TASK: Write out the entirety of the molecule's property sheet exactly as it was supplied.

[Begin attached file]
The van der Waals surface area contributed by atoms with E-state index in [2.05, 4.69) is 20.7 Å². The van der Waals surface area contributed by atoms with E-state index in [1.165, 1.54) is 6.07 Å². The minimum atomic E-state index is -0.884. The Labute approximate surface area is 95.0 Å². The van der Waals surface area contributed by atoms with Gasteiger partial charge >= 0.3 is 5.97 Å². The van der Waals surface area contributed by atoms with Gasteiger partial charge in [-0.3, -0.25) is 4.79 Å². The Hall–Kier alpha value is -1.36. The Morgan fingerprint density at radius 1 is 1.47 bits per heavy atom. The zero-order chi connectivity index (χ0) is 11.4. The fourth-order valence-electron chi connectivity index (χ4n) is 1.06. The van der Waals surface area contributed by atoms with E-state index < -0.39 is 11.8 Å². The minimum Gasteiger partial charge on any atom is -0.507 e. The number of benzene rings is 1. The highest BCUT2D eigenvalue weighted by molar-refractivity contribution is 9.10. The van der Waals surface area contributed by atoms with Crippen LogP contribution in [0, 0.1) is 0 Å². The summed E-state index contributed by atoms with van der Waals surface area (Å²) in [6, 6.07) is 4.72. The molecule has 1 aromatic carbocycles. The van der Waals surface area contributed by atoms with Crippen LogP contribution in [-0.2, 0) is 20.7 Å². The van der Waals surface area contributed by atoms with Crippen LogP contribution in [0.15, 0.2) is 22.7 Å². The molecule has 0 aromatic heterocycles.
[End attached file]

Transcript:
The van der Waals surface area contributed by atoms with E-state index in [2.05, 4.69) is 20.7 Å². The van der Waals surface area contributed by atoms with E-state index in [1.165, 1.54) is 6.07 Å². The minimum atomic E-state index is -0.884. The Labute approximate surface area is 95.0 Å². The van der Waals surface area contributed by atoms with Gasteiger partial charge >= 0.3 is 5.97 Å². The van der Waals surface area contributed by atoms with Gasteiger partial charge in [-0.3, -0.25) is 4.79 Å². The Hall–Kier alpha value is -1.36. The Morgan fingerprint density at radius 1 is 1.47 bits per heavy atom. The zero-order chi connectivity index (χ0) is 11.4. The fourth-order valence-electron chi connectivity index (χ4n) is 1.06. The van der Waals surface area contributed by atoms with E-state index < -0.39 is 11.8 Å². The minimum Gasteiger partial charge on any atom is -0.507 e. The number of benzene rings is 1. The highest BCUT2D eigenvalue weighted by molar-refractivity contribution is 9.10. The van der Waals surface area contributed by atoms with Crippen LogP contribution in [0, 0.1) is 0 Å². The summed E-state index contributed by atoms with van der Waals surface area (Å²) in [6, 6.07) is 4.72. The molecule has 1 aromatic carbocycles. The van der Waals surface area contributed by atoms with Crippen LogP contribution in [-0.2, 0) is 20.7 Å². The van der Waals surface area contributed by atoms with Crippen LogP contribution in [0.15, 0.2) is 22.7 Å². The molecule has 0 aromatic heterocycles.